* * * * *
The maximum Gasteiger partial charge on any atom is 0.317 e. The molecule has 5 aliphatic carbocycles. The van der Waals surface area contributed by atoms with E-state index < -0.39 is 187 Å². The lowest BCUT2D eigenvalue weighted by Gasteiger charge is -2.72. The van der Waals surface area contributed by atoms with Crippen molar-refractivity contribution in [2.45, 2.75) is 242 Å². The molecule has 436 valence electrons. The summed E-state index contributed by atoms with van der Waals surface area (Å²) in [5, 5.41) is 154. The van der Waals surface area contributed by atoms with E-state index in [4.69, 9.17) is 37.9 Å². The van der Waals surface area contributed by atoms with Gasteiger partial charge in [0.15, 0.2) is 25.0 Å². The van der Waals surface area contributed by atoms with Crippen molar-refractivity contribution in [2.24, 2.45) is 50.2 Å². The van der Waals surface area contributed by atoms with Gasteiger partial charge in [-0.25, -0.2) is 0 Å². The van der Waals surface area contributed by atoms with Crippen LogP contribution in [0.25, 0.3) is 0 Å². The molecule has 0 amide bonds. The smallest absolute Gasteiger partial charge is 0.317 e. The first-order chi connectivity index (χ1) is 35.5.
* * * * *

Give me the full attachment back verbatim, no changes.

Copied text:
The maximum Gasteiger partial charge on any atom is 0.317 e. The molecule has 5 aliphatic carbocycles. The van der Waals surface area contributed by atoms with E-state index < -0.39 is 187 Å². The lowest BCUT2D eigenvalue weighted by Gasteiger charge is -2.72. The van der Waals surface area contributed by atoms with Crippen molar-refractivity contribution in [2.45, 2.75) is 242 Å². The molecule has 436 valence electrons. The summed E-state index contributed by atoms with van der Waals surface area (Å²) in [5, 5.41) is 154. The van der Waals surface area contributed by atoms with E-state index in [4.69, 9.17) is 37.9 Å². The van der Waals surface area contributed by atoms with Gasteiger partial charge in [0.15, 0.2) is 25.0 Å². The van der Waals surface area contributed by atoms with Crippen molar-refractivity contribution in [2.24, 2.45) is 50.2 Å². The van der Waals surface area contributed by atoms with Gasteiger partial charge in [-0.25, -0.2) is 0 Å². The van der Waals surface area contributed by atoms with Crippen LogP contribution in [0.25, 0.3) is 0 Å². The molecule has 0 amide bonds. The smallest absolute Gasteiger partial charge is 0.317 e. The first-order chi connectivity index (χ1) is 35.5.